As a result of the evaluation each nurse is assigned a Job Description (Starfslýsing). The theory of Patricia Benner is used as the framework for the job descriptions. They are described and divided into increasing competence, responsibility and scope of work. The job descriptions are:
- Nurse A is a beginner.
- Nurse B is an advanced beginner.
- Nurse C is competent.
- Nurse D-k is proficient. Emphasis on clinical work.
- Nurse D-s is proficient. Emphasis on administration.
- Nurse E is an expert in a specific area of practice and normally has an MSc degree in nursing.
The Job Develoment Scheme (Starfsþróunarbók) is only in Icelandic. They are four; A, B, C and D). The first 10 pages of each scheme are identical and describe the foundation of the system. A translation to English is offered as an aid to file an application. The translation is informal and aims at assisting nursesto understand this particular document. If you need further assistance, please contact your nurse manager, a nurse colleague at your ward or Hildur Magnúsdóttir at firstname.lastname@example.org, phone 5431424 and 8253670.
* Benner, P. (1984). From novice to expert.Excellence and power in clinical nursing practice.California: Addison-Wesley Publishing Company.
A few useful articles related to the history of nursing in Iceland have been published. An article about the history of nursing in Iceland, "The construction of a profession: a study of the history of nursing in Iceland, was published in the Nursing Inquiry, 3:1, 13-22 (1996) by Kristin Bjornsdottir. Kristin also published the article "Religon, modernity and foreign nurses in Iceland 1896-1930"in Iceland in Nursing Inquiry, 11:3, 166-175 (2004). Thorbjorg Arnadottir wrote the article "Nursing in Iceland" in The American Journal of Nursing, 50; 24, 221-222 (1950) and Thordur Kristinsson presented a lecture at a conference in Iceland 2004 called "Fields of masculinity: Icelandic men in nursing." Then Matthias Halldorsson and Vaida Bankauskaita have published an extensive paper as a part of the European Observatory on Health Systems and Policies (2003) named "Health care systems in transition" that includes a historical section.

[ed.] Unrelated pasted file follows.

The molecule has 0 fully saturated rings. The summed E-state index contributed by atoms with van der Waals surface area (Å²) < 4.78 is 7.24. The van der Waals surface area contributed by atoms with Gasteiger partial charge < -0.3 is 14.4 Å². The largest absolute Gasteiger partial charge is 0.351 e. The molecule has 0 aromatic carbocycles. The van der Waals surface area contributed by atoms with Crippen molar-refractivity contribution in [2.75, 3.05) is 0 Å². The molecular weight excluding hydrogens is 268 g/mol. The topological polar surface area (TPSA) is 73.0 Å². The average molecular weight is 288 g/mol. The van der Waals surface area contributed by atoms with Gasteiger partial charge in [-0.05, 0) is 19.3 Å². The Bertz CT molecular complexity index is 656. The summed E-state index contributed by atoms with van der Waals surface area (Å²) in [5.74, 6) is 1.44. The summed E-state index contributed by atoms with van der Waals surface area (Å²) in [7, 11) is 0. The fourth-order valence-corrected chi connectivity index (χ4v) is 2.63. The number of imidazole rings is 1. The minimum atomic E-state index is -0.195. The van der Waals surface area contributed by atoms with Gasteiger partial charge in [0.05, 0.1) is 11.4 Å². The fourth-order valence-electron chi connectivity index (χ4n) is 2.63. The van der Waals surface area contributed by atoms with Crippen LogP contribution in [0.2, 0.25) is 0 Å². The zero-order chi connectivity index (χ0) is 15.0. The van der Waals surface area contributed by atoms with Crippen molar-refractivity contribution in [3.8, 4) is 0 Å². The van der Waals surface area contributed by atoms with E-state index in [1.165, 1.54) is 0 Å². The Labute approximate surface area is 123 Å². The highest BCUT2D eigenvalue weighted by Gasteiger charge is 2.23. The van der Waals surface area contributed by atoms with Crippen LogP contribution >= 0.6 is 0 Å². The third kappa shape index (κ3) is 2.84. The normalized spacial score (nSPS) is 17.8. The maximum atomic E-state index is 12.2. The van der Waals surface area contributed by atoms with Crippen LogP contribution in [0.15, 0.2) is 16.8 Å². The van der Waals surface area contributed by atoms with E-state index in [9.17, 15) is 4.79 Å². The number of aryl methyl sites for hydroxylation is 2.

The Icelandic Nurses' Association (INA) is a professional organisation and labour union for all nurses in Iceland and and the only one of its kind in Iceland. All individuals who are authorised to practice nursing in Iceland can apply for memebership. At the same time these individuals receive salaries in accordance with collective agreements made on their behalf by the association and pay membership fees to the association which are based on their standard salaries.
Please note that one needs to apply formally for membership, it does not occur automatically. Furthermore, receiving salaries according to the INA collective agreement (as stated on the payslip /salary statement) does not include membership. Nurses with a registration from a country outside the European Econmomic Area (EEA) and have received a positive evaluation by the Nursing Council / Directorate of Health but await sufficient fluency in Icelandic in order to be authorised to practice nursing in Iceland, can apply for temporary membership and are strongly advised to do so. Application form is available on the website of the INA and is to be accompanied by the Icelandic nursing licence / evaluation of the Nursing Council.
INA has English pages with a lot of useful information for example the rules for the various support funds open to members. The association publishes a journal (tímarit). The Nurse Associates and Midwives have their own associations but they do not have English pages.